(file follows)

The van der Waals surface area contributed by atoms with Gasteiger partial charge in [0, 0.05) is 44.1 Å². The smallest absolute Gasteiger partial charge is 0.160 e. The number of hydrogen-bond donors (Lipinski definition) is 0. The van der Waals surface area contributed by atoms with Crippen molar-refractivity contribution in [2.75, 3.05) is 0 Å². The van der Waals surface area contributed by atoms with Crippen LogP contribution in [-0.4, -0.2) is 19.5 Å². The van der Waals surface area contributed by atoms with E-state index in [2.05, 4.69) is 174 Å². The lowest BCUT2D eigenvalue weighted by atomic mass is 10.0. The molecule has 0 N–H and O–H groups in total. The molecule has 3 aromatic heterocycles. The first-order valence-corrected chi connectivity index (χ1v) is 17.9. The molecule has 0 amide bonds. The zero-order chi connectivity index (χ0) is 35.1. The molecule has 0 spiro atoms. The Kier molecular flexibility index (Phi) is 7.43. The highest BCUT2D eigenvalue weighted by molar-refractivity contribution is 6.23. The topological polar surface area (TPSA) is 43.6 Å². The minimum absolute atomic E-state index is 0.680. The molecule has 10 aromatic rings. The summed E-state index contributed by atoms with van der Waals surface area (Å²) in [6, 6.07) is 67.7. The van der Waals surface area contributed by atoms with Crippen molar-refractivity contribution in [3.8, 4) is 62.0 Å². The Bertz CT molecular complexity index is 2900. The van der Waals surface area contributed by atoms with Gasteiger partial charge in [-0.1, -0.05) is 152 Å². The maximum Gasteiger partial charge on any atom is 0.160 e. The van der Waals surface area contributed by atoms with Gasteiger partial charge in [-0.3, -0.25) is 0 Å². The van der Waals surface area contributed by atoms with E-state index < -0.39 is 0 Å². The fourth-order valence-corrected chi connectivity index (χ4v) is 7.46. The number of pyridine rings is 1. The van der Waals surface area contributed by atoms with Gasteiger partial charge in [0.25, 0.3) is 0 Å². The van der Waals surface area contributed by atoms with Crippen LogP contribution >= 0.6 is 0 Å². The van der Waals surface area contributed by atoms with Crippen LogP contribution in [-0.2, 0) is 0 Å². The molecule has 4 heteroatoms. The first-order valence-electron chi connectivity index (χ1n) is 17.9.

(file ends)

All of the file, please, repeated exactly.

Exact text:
The van der Waals surface area contributed by atoms with Gasteiger partial charge in [0, 0.05) is 44.1 Å². The smallest absolute Gasteiger partial charge is 0.160 e. The number of hydrogen-bond donors (Lipinski definition) is 0. The van der Waals surface area contributed by atoms with Crippen molar-refractivity contribution in [2.75, 3.05) is 0 Å². The van der Waals surface area contributed by atoms with Crippen LogP contribution in [-0.4, -0.2) is 19.5 Å². The van der Waals surface area contributed by atoms with E-state index in [2.05, 4.69) is 174 Å². The lowest BCUT2D eigenvalue weighted by atomic mass is 10.0. The molecule has 0 N–H and O–H groups in total. The molecule has 3 aromatic heterocycles. The first-order valence-corrected chi connectivity index (χ1v) is 17.9. The molecule has 0 amide bonds. The zero-order chi connectivity index (χ0) is 35.1. The molecule has 0 spiro atoms. The Kier molecular flexibility index (Phi) is 7.43. The highest BCUT2D eigenvalue weighted by molar-refractivity contribution is 6.23. The topological polar surface area (TPSA) is 43.6 Å². The minimum absolute atomic E-state index is 0.680. The molecule has 10 aromatic rings. The summed E-state index contributed by atoms with van der Waals surface area (Å²) in [6, 6.07) is 67.7. The van der Waals surface area contributed by atoms with Crippen molar-refractivity contribution in [3.8, 4) is 62.0 Å². The Bertz CT molecular complexity index is 2900. The van der Waals surface area contributed by atoms with Gasteiger partial charge in [-0.1, -0.05) is 152 Å². The maximum Gasteiger partial charge on any atom is 0.160 e. The van der Waals surface area contributed by atoms with Gasteiger partial charge in [-0.3, -0.25) is 0 Å². The van der Waals surface area contributed by atoms with E-state index < -0.39 is 0 Å². The fourth-order valence-corrected chi connectivity index (χ4v) is 7.46. The number of pyridine rings is 1. The van der Waals surface area contributed by atoms with Gasteiger partial charge in [0.25, 0.3) is 0 Å². The van der Waals surface area contributed by atoms with Crippen LogP contribution >= 0.6 is 0 Å². The van der Waals surface area contributed by atoms with Crippen LogP contribution in [-0.2, 0) is 0 Å². The molecule has 4 heteroatoms. The first-order valence-electron chi connectivity index (χ1n) is 17.9.